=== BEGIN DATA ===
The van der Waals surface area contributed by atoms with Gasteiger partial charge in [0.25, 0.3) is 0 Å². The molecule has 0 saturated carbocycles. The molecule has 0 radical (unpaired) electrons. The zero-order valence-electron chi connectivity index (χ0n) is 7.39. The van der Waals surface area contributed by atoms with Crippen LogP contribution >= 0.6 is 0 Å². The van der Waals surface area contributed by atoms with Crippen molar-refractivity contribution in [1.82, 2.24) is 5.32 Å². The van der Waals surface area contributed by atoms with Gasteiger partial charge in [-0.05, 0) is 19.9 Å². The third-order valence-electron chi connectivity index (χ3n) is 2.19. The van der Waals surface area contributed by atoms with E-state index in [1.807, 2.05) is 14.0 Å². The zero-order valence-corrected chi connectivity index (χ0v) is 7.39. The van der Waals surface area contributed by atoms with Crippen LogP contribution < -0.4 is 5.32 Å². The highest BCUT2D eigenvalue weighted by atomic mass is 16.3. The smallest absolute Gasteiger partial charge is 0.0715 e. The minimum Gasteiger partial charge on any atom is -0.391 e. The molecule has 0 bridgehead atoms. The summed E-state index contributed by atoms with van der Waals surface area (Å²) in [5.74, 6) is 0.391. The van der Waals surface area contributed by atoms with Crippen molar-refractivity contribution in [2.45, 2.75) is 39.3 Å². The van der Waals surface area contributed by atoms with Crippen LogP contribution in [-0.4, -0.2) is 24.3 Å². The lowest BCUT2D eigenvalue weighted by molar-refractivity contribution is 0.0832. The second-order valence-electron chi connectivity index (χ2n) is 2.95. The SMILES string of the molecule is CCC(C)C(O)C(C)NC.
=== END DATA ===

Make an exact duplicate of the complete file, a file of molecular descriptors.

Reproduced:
The van der Waals surface area contributed by atoms with Gasteiger partial charge in [0.25, 0.3) is 0 Å². The molecule has 0 saturated carbocycles. The molecule has 0 radical (unpaired) electrons. The zero-order valence-electron chi connectivity index (χ0n) is 7.39. The van der Waals surface area contributed by atoms with Crippen LogP contribution >= 0.6 is 0 Å². The van der Waals surface area contributed by atoms with Crippen molar-refractivity contribution in [1.82, 2.24) is 5.32 Å². The van der Waals surface area contributed by atoms with Gasteiger partial charge in [-0.05, 0) is 19.9 Å². The third-order valence-electron chi connectivity index (χ3n) is 2.19. The van der Waals surface area contributed by atoms with E-state index in [1.807, 2.05) is 14.0 Å². The zero-order valence-corrected chi connectivity index (χ0v) is 7.39. The van der Waals surface area contributed by atoms with Crippen LogP contribution < -0.4 is 5.32 Å². The highest BCUT2D eigenvalue weighted by atomic mass is 16.3. The smallest absolute Gasteiger partial charge is 0.0715 e. The minimum Gasteiger partial charge on any atom is -0.391 e. The molecule has 0 bridgehead atoms. The summed E-state index contributed by atoms with van der Waals surface area (Å²) in [5.74, 6) is 0.391. The van der Waals surface area contributed by atoms with Crippen molar-refractivity contribution in [2.45, 2.75) is 39.3 Å². The van der Waals surface area contributed by atoms with Crippen LogP contribution in [-0.4, -0.2) is 24.3 Å². The lowest BCUT2D eigenvalue weighted by molar-refractivity contribution is 0.0832. The second-order valence-electron chi connectivity index (χ2n) is 2.95. The SMILES string of the molecule is CCC(C)C(O)C(C)NC.